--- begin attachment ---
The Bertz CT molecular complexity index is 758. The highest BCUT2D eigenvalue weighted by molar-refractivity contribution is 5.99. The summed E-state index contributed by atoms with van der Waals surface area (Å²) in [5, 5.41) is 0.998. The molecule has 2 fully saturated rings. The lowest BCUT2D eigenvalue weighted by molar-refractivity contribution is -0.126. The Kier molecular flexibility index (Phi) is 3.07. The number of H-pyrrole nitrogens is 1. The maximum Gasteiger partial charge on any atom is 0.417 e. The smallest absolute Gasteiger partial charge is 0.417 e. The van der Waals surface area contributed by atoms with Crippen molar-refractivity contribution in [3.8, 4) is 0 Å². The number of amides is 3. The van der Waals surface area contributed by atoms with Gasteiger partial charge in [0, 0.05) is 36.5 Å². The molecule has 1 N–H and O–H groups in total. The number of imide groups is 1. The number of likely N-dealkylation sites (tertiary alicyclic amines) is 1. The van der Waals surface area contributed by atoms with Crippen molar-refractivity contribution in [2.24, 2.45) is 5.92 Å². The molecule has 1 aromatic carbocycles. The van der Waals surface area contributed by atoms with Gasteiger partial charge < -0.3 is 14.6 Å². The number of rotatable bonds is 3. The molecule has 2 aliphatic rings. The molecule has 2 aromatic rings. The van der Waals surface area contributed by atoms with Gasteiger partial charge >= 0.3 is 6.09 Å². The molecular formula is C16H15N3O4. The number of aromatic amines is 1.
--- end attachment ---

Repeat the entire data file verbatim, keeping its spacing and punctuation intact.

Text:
The Bertz CT molecular complexity index is 758. The highest BCUT2D eigenvalue weighted by molar-refractivity contribution is 5.99. The summed E-state index contributed by atoms with van der Waals surface area (Å²) in [5, 5.41) is 0.998. The molecule has 2 fully saturated rings. The lowest BCUT2D eigenvalue weighted by molar-refractivity contribution is -0.126. The Kier molecular flexibility index (Phi) is 3.07. The number of H-pyrrole nitrogens is 1. The maximum Gasteiger partial charge on any atom is 0.417 e. The smallest absolute Gasteiger partial charge is 0.417 e. The van der Waals surface area contributed by atoms with Crippen molar-refractivity contribution in [3.8, 4) is 0 Å². The number of amides is 3. The van der Waals surface area contributed by atoms with Gasteiger partial charge in [0, 0.05) is 36.5 Å². The molecule has 1 N–H and O–H groups in total. The number of imide groups is 1. The number of likely N-dealkylation sites (tertiary alicyclic amines) is 1. The van der Waals surface area contributed by atoms with Crippen molar-refractivity contribution in [2.24, 2.45) is 5.92 Å². The molecule has 1 aromatic carbocycles. The van der Waals surface area contributed by atoms with Gasteiger partial charge < -0.3 is 14.6 Å². The number of rotatable bonds is 3. The molecule has 2 aliphatic rings. The molecule has 2 aromatic rings. The van der Waals surface area contributed by atoms with Gasteiger partial charge >= 0.3 is 6.09 Å². The molecular formula is C16H15N3O4. The number of aromatic amines is 1.